Vaughn Walker, the California-based U.S. district judge who heard the federal trial challenging Proposition 8 -- and whose ruling striking it down was upheld by the U.S. Supreme Court last June, returning marriage equality to California -- reveals in a forthcoming book that he survived the dangerous and discredited practice of so-called "ex-gay" therapy, which falsely claims it can change a person from gay to straight.
The San Francisco Chronicle reports that during the trial, testimony from a fellow survivor brought Judge Walker's own memories flooding back:
"Forcing the Spring: Inside the Fight for Marriage Equality" describes Walker blinking back tears as he listened to the man's testimony in 2010, recalling the therapy he had undergone three decades earlier to try to unsnarl uncertainties about his own sexual orientation - but it was a nightmare not revealed publicly until now...
In the late 1970s, when he was a lawyer in his early 30s, Walker says in the book, he had never had a relationship with a man, knew that an acknowledgment of homosexuality would hurt his career and decided "to see a psychiatrist about my ... affliction."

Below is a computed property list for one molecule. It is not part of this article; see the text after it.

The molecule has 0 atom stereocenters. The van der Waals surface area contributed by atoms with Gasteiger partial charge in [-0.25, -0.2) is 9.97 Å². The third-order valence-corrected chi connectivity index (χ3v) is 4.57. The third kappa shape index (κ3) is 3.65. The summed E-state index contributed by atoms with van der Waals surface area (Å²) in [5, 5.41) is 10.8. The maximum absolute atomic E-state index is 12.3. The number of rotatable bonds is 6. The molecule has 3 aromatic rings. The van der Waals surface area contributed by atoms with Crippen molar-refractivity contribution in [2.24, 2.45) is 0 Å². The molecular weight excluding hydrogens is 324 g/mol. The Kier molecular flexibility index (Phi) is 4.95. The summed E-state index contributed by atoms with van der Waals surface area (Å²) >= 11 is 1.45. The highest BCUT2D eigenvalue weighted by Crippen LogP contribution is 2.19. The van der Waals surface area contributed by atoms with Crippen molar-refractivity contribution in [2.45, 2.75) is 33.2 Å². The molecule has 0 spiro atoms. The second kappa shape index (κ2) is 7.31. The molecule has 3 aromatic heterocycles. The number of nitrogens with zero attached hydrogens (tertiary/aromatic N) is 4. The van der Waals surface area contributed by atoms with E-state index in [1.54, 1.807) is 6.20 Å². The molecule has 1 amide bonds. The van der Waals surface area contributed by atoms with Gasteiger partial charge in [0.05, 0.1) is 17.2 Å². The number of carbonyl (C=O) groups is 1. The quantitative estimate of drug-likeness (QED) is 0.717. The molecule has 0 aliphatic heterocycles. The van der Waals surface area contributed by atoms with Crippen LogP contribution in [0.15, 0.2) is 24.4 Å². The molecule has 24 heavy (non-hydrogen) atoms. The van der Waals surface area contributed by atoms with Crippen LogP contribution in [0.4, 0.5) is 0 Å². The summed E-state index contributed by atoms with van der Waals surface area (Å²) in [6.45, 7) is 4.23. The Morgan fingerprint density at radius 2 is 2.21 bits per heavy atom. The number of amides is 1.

Becker writes that Walker told her the psychiatrist - after some counseling that Walker no longer remembers in any detail - ultimately determined he was not actually gay because he had not yet had sex with a man.
"And he pronounced me cured," recalled Walker - who "wanted badly to believe that was true," the book says.
Of course, it wasn't -- efforts to change a person's sexual orientation have been denounced and discredited by literally every major mainstream organization of medical and mental health professionals as ineffective and potentially dangerous. All say that sexual orientation is not chosen and cannot be changed.
During the 2010 trial, 26-year-old "conversion therapy" survivor Ryan Kendall of Denver took the stand and testified about his experience, revealing that the therapy was so insulting and abusive that he ran away after a year and a half "and spent the next decade depressed and periodically contemplating suicide," according to the Chronicle. Walker called Kendall's testimony "the most touching testimony at trial."